Freys CAA Tenure Nears End
The term for board member David Frey expires on Feb. 29 and it’s not expected that the co-chairman of the Grand Action Committee will be reappointed to the CAA. Frey was the first member named to the board by then-Gov. John Engler in 2000 and has served as the state’s sole representative to the seven-member CAA.
But being a Republican, it’s highly doubtful that current Gov. Jennifer Granholm, a Democrat, will reappoint the retired banker for another four-year term. Gary McInerney, a local attorney, is rumored to be the governor’s choice.
Frey is also CAA vice-chairman and chairs the board’s Building Committee. Chances are good that he will continue as that committee’s chairman after he leaves the board. Members chose Clifton Charles to replace Frey as vice chairman last week.
Last week’s opening for the exhibit space in DeVos Place, the Midwest Industrial Woodworking Expo, was estimated to be worth about $3 million to the local economy.
On top of that, the CAA got a cash bonus last week when members learned that the $100,000 they had budgeted for overtime pay, as part of the $275,000 fee they approved last year to get the exhibition space ready in time for the woodworkers, wasn’t needed.
“We’re probably more elated than the woodworkers to get everything ready,” said Joe Erhardt, president of Erhardt Construction, which is co-managing the $212 million project with the Hunt Group of Indianapolis.
Erhardt reported that of the $169 million spent on construction so far, 73 percent, or $123 million, of that total has been spent locally. He also reported that a million man-hours have gone into the project and that 17.3 percent of the construction budget has gone to firms owned by minorities and women.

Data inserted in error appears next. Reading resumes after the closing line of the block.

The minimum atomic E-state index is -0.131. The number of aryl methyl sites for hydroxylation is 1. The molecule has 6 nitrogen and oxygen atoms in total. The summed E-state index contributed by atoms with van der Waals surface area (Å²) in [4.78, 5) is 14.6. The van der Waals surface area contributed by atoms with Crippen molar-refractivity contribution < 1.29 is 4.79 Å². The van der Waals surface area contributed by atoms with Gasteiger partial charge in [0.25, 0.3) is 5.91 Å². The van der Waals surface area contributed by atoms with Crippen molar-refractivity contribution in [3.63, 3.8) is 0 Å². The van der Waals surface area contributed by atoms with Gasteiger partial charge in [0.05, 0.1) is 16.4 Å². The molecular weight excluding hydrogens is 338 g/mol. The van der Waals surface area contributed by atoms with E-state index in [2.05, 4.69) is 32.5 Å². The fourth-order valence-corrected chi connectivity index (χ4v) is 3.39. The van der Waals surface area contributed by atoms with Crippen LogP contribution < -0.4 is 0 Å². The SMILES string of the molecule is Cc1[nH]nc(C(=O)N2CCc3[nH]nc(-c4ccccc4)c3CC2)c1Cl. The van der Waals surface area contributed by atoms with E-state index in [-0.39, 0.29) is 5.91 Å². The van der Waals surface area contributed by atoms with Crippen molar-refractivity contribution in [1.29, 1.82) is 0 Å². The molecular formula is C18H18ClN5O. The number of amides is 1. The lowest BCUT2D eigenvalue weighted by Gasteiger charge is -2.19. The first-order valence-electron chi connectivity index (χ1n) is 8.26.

As the woodworkers leave the convention center today, Dec. 8, exhibitors for the Great Lakes Fruit, Vegetable, and Farm Market tradeshow will start moving in. But their move-in won’t be nearly as large as the woodworking expo was, as 1,000 semi-trailers were needed to deliver the goods the 650 exhibitors displayed at last week’s two-day event.
“The building has been thought out and thought out and thought out,” said Keith Eidson of TSI Expos, the North Carolina firm that brought the woodworkers to DeVos Place.
“Everyone has made our stay easy,” he added.
Besides the expo, a roundtable forum on the future of furniture making was held and was moderated by Steelcase Inc. CEO James Hackett. Scarlett Machinery President Jim Scarlett was given the 2003 Midwest Expo Woodworkers Helping Others award for his dedication to local charities.
“This is the home of the woodworking industry in the U.S.,” said Eidson. “We like to think we are partners with you. We have dates through 2011 and that’s only because that’s when the books run out.”
DeVos Place has activity for all but two days this month. The convention center has events, move-ins and move-outs scheduled on 20 days, while DeVos Performance Hall is hosting 27 shows in December. The business community got its look at the new building last Wednesday. The general public will get to take a peek on Dec. 20.
“There is a lot going on at DeVos Place,” said Rich MacKeigan, SMG general manager. “The best thing that we did with this opening was open with Keith and his gang.”